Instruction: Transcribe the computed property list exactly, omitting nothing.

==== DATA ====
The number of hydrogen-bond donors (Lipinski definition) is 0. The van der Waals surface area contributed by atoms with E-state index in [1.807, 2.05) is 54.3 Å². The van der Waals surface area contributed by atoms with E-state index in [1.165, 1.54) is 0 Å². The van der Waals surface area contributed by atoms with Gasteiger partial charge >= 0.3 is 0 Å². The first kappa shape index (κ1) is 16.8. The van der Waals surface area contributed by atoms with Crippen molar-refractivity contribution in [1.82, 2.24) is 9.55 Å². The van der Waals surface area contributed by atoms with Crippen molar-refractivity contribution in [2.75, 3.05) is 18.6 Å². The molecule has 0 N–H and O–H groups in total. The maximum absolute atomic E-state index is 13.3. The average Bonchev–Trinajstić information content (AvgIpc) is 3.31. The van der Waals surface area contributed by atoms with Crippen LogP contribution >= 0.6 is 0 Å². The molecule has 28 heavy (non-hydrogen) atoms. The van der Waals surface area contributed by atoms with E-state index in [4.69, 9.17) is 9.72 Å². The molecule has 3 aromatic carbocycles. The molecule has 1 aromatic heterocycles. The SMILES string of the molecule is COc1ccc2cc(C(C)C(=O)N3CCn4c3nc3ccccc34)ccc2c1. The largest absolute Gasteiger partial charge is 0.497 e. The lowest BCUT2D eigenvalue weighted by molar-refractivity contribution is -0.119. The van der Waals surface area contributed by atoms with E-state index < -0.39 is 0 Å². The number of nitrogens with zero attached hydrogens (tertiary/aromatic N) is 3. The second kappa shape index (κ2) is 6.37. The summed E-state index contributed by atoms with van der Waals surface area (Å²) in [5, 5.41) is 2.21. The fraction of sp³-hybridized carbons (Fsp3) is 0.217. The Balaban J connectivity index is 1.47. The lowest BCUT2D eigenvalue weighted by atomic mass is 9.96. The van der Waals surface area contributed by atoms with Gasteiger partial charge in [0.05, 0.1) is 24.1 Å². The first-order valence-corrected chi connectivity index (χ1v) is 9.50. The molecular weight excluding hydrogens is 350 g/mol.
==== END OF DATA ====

The number of hydrogen-bond donors (Lipinski definition) is 0. The van der Waals surface area contributed by atoms with E-state index in [1.807, 2.05) is 54.3 Å². The van der Waals surface area contributed by atoms with E-state index in [1.165, 1.54) is 0 Å². The van der Waals surface area contributed by atoms with Gasteiger partial charge >= 0.3 is 0 Å². The first kappa shape index (κ1) is 16.8. The van der Waals surface area contributed by atoms with Crippen molar-refractivity contribution in [1.82, 2.24) is 9.55 Å². The van der Waals surface area contributed by atoms with Crippen molar-refractivity contribution in [2.75, 3.05) is 18.6 Å². The molecule has 0 N–H and O–H groups in total. The maximum absolute atomic E-state index is 13.3. The average Bonchev–Trinajstić information content (AvgIpc) is 3.31. The van der Waals surface area contributed by atoms with Crippen LogP contribution >= 0.6 is 0 Å². The molecule has 28 heavy (non-hydrogen) atoms. The van der Waals surface area contributed by atoms with E-state index in [4.69, 9.17) is 9.72 Å². The molecule has 3 aromatic carbocycles. The molecule has 1 aromatic heterocycles. The SMILES string of the molecule is COc1ccc2cc(C(C)C(=O)N3CCn4c3nc3ccccc34)ccc2c1. The largest absolute Gasteiger partial charge is 0.497 e. The lowest BCUT2D eigenvalue weighted by molar-refractivity contribution is -0.119. The van der Waals surface area contributed by atoms with E-state index < -0.39 is 0 Å². The number of nitrogens with zero attached hydrogens (tertiary/aromatic N) is 3. The second kappa shape index (κ2) is 6.37. The summed E-state index contributed by atoms with van der Waals surface area (Å²) in [5, 5.41) is 2.21. The fraction of sp³-hybridized carbons (Fsp3) is 0.217. The Balaban J connectivity index is 1.47. The lowest BCUT2D eigenvalue weighted by atomic mass is 9.96. The van der Waals surface area contributed by atoms with Gasteiger partial charge in [0.05, 0.1) is 24.1 Å². The first-order valence-corrected chi connectivity index (χ1v) is 9.50. The molecular weight excluding hydrogens is 350 g/mol.